Your penalty is not waived and it will be calculated on the standard premium of $110.50 for 2010.[6] The hold harmless provision protects an individual from an increase in his/her Part B premium "to the extent that such increase would reduce the amount of benefits payable to that individual for that December below the amount of benefits payable to that individual for that November."[7]   This language suggests that you would not pay more than you did in 2009. However, according to implementing regulations, a late enrollment penalty is added to the so-called non-standard premium and, since the late enrollment penalty is calculated on the standard premium, it is likely to result in a higher premium than you paid last year.

 

I have to pay more than the $110.50 because I enrolled late into Part B and did not have my premium taken from my check. Now my Part D premium went up for this year, too. But my income is only about $1,000 a month and I have almost nothing in the bank.  I'm thinking of dropping Part B because I can't afford the premiums anymore.  I  might have to drop Part D, too, because I can't  really afford it, but I have lots  of prescriptions and don't know what I would do if I had to pay all of it myself.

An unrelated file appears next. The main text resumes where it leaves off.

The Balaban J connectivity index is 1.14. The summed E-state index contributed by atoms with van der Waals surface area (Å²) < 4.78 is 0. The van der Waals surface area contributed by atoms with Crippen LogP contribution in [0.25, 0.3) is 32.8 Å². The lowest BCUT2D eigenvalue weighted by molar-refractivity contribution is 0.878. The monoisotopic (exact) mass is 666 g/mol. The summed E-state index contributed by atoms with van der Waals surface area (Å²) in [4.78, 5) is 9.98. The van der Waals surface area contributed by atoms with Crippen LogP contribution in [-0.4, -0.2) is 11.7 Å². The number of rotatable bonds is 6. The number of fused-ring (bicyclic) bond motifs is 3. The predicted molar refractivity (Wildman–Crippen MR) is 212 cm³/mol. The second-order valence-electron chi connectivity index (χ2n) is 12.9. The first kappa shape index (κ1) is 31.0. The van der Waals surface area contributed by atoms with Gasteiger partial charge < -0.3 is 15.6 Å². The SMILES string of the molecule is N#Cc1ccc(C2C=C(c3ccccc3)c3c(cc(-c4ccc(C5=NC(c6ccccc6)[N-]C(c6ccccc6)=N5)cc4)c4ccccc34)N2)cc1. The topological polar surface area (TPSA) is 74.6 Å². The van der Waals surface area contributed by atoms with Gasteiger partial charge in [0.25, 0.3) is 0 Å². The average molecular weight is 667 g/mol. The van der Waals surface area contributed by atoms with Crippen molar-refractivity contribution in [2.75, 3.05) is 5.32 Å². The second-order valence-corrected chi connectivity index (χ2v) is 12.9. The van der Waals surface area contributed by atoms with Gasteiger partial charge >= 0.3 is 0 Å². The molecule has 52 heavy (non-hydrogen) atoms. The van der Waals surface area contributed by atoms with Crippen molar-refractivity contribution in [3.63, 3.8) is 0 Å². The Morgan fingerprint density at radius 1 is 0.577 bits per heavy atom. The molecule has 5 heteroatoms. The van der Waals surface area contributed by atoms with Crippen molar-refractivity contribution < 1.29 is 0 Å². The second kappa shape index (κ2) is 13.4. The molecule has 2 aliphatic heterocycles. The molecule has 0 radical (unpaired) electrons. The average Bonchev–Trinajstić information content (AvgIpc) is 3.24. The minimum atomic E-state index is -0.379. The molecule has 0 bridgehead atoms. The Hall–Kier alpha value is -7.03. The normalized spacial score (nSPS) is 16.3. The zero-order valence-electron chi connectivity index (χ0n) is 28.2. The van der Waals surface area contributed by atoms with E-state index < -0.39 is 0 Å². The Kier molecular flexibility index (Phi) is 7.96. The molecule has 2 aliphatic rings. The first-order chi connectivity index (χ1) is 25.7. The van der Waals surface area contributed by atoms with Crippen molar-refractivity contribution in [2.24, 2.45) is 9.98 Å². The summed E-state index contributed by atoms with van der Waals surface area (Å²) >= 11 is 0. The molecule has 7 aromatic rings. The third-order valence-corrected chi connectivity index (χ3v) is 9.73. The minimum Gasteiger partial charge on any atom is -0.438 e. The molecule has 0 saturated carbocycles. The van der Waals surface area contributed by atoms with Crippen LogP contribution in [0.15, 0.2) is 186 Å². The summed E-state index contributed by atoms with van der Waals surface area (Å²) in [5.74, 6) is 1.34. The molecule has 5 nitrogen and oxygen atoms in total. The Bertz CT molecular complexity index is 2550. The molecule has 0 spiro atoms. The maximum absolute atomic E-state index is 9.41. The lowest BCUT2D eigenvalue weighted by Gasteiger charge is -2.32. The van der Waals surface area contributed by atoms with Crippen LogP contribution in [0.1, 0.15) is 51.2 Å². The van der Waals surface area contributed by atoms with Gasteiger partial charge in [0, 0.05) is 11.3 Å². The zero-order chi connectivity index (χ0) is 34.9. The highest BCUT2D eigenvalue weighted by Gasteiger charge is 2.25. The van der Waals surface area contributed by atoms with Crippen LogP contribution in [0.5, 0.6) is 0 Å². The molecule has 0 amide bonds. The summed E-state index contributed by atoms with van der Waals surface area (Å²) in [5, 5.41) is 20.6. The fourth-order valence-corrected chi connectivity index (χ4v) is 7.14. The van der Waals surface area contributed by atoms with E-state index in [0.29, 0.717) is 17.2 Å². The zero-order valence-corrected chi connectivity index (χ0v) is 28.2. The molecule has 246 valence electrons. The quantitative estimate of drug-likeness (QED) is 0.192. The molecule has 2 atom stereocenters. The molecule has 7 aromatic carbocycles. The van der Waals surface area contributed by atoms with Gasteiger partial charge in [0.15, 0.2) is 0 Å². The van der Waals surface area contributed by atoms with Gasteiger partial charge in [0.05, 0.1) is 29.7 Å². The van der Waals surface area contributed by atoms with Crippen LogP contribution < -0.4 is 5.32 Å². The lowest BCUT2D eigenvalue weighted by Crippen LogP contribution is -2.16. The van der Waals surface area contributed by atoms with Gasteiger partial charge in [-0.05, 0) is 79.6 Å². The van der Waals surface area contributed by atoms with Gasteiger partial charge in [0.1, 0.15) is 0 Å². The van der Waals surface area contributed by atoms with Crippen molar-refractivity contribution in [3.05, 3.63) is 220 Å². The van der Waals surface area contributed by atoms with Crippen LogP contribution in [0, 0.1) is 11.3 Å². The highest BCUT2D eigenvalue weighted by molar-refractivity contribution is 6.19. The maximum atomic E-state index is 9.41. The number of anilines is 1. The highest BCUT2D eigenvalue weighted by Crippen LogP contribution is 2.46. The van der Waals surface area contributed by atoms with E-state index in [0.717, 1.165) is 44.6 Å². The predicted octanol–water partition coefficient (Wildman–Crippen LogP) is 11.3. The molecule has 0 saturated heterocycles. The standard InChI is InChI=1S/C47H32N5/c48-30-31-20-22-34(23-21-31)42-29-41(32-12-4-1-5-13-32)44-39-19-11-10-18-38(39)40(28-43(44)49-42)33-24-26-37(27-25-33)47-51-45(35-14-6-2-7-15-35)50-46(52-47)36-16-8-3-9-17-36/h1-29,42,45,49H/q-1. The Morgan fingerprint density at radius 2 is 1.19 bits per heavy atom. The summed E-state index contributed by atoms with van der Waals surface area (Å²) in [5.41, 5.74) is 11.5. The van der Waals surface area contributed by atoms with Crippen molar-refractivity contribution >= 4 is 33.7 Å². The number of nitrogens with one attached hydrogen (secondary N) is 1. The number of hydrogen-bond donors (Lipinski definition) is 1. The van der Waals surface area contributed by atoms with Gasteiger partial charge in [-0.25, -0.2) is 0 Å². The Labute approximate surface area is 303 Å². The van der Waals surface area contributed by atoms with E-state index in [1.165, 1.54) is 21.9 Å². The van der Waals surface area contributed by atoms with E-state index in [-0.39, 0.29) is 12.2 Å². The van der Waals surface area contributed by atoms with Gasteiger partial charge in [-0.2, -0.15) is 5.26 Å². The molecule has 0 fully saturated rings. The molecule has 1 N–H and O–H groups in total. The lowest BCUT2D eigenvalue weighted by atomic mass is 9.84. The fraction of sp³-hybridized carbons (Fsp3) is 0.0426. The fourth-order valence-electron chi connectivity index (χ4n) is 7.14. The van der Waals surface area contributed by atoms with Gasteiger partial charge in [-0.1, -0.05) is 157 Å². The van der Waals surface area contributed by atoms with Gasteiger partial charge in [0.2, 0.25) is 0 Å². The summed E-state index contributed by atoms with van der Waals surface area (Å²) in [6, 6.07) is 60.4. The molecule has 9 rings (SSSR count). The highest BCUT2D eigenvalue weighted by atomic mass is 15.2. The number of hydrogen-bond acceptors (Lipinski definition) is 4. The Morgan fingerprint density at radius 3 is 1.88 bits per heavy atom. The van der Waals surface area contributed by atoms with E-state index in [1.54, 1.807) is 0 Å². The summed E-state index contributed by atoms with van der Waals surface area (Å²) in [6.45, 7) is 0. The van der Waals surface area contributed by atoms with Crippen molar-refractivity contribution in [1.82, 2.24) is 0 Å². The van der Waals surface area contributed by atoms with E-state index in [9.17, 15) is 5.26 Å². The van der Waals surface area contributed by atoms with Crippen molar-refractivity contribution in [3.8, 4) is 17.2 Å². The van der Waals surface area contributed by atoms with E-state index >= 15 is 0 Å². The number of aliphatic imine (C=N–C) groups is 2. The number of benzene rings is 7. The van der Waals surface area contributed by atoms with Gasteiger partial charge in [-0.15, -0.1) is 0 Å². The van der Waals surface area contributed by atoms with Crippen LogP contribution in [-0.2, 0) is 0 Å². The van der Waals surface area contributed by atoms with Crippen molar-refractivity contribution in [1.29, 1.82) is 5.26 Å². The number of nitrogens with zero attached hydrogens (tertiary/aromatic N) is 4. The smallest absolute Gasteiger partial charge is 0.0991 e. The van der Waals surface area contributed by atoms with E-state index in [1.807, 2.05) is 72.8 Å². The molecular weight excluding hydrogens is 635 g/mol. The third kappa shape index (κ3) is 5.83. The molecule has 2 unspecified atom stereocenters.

You should not drop Part B or Part D.  You are probably eligible for a Medicare Savings Program from your state, as well as for the Part D Low-Income Subsidy (LIS).  The Medicare Savings Program would pay your entire Part B premium and you would be relieved of your late enrollment penalty.  The Part D Low Income Subsidy would entitle you to a premium-free Part D plan and to very low payments for each prescription.  Contact your state Medicaid program to apply for Medicare Savings Programs and Social Security (www.ssa.gov) to apply for the Low Income Subsidy or find a State Health Insurance Program (www.shiptalk.org) near you to help you through the applications.

 

I'm confused.  Some things I read refer to November and December as being the months that are relevant for qualifying for the hold harmless provision and some refer to December and January.  Which is right?

 

Both references are correct.  The confusion lies in a disparity between Social Security and Medicare law with respect to when benefits are paid and premiums are deducted.  Your Social Security check for November is actually paid to you in December and the Part B premium amount that is withheld from it is the payment for December.  Similarly, your December Social Security benefit is paid in January and the Part B premium amount for January is taken from that check.  The hold harmless provision says that the Part B premium amount should not result in the benefits due for December (received in January) being lower than the benefits due for November (received in December).[8]